Should a police officer come upon a person with an item which appears to be a gun the officer should not assume that it is a gun, it may be a toy gun.
If the officer is able to determine that the item is not a toy gun do not assume that what looks like a real gun is loaded (asking the person with the item whether the item is a toy gun or an actual gun will indicate to the person with the item that the police officer is attempting to build trust with a member of the community—now might be a good time to ask the person with the item what the police did to make him or her so angry).
If the officer is able to determine that the gun is loaded because shots are fired do not assume that hearing shots means that bullets were fired, blanks may have been fired.
If the officer is able to determine that bullets have been fired because glass has been shattered or holes now appear in the side of the officer’s cruiser do not assume that the shots were aimed at the police.
If the officer is able to determine that the shots were aimed at the officer because the officer is now bleeding from a gunshot wound do not assume that the shots were intended to be life threatening since all officers are required to wear bullet proof vests which have been provided to protect the officer’s vital organs from gunshots.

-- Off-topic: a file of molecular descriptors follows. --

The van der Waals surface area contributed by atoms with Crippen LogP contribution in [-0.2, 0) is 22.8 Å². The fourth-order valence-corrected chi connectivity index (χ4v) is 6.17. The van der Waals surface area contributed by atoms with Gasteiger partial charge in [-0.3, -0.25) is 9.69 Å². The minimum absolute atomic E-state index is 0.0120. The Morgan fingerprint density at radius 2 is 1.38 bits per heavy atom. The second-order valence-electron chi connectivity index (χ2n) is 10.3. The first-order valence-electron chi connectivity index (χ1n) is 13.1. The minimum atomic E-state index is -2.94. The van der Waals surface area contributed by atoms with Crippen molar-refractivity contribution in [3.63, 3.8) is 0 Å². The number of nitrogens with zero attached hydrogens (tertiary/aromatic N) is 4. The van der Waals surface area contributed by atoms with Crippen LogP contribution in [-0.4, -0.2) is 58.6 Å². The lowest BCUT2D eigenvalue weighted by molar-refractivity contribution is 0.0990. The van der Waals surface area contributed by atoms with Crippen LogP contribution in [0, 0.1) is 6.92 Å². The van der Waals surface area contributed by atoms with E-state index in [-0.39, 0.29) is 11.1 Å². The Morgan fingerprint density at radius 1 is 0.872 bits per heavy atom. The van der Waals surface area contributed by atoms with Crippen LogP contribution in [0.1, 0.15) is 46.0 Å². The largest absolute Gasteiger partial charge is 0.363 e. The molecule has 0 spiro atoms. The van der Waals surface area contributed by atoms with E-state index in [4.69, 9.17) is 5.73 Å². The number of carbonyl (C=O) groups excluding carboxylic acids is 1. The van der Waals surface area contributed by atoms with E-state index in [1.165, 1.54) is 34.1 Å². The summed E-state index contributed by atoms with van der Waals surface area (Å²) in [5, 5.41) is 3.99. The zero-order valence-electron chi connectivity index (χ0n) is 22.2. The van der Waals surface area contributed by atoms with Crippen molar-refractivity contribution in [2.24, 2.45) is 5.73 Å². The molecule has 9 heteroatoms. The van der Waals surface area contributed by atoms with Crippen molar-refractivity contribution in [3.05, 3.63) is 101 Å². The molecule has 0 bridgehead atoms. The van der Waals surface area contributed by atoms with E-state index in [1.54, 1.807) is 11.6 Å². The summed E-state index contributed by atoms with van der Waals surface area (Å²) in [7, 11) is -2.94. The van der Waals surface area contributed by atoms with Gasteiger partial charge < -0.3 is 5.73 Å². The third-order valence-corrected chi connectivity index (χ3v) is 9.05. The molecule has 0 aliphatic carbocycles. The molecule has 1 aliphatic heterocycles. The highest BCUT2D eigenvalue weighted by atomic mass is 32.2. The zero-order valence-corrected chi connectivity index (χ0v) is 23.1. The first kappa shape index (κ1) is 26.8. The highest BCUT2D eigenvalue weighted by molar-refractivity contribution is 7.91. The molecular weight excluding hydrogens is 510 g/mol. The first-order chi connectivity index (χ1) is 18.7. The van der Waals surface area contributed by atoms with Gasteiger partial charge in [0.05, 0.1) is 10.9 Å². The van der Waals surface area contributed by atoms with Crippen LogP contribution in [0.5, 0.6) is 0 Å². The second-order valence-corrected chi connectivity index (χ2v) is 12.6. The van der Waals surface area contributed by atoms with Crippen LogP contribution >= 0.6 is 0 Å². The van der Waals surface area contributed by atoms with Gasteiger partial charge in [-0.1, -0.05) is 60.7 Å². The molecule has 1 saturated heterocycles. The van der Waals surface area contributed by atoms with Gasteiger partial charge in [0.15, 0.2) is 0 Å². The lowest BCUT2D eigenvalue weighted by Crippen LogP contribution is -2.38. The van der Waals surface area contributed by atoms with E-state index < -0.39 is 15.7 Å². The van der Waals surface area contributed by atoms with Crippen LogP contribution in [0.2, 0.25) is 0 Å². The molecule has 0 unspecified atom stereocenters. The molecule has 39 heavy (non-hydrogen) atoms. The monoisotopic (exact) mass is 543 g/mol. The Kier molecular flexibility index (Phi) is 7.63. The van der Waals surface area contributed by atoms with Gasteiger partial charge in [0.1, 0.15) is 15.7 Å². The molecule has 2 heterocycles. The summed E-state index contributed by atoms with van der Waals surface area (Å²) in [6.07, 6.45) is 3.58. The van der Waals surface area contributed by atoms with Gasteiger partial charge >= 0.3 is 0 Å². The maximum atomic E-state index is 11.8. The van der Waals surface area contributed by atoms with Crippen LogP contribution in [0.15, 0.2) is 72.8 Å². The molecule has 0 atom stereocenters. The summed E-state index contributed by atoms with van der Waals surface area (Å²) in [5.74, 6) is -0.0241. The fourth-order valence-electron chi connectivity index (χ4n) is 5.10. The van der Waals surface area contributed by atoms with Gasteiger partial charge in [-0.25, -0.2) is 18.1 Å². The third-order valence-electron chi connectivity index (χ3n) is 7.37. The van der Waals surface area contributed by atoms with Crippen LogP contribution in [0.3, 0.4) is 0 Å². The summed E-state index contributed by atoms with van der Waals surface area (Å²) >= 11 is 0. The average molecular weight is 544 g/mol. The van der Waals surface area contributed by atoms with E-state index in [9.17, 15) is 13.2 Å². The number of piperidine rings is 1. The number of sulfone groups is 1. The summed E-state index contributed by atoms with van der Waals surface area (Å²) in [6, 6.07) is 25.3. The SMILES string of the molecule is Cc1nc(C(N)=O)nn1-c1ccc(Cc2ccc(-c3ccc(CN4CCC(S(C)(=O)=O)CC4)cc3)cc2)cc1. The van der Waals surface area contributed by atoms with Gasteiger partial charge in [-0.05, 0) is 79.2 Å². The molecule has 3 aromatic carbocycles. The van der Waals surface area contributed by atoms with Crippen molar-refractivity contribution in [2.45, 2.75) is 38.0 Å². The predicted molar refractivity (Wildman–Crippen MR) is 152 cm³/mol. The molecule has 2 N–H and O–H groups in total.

If the officer is able to determine that the shots are indeed life threatening because the officer has been hit in the head by one or two shots (preferably two in order to confirm that the shots were not accidentally discharged) the officer should then immediately contact headquarters for instructions (the officer should not allow the witnessing of shots being fired at another officer to influence his or her decision to follow these guidelines).
Contacting headquarters will start three separate actions:
1) The information received from the officer allegedly under fire will be sent to the appropriate committee which can then initiate possible disciplinary action against the officer,
2) The information received from the officer allegedly under fire will be forwarded to the community police board and the mayor’s office so that work can begin on drafting an apology to the community for police actions,
3) The information received from the officer allegedly under fire will be sent to a police action committee which will begin work on the appropriate field recommendations which can then be relayed to the officer in a timely manner.
Once the recommendations of the police action committee are relayed to the officer allegedly under fire he or she will be free to remove the weapon from his or her holster: It is very important that the officer keeps the weapon safety on until further instructions are received from the police field recommendation committee.
If the fire directed at the officer continues, permission for the officer to take the safety off of his or her weapon may follow from the committee if the committee is confident that the officer is trying to establish a dialogue with the alleged shooter in order to diffuse the situation. The committee at this time may determine that the best path is to let the alleged shooter simply run out of ammunition which would then negate the need for deadly force on the part of the officer.
The community/police relations board believes that following these police firearms guidelines will allow trust to be developed between the community and the police department by allowing the community to see that the police are trying to truly live up to their motto: “ To Serve and Protect and Pander”.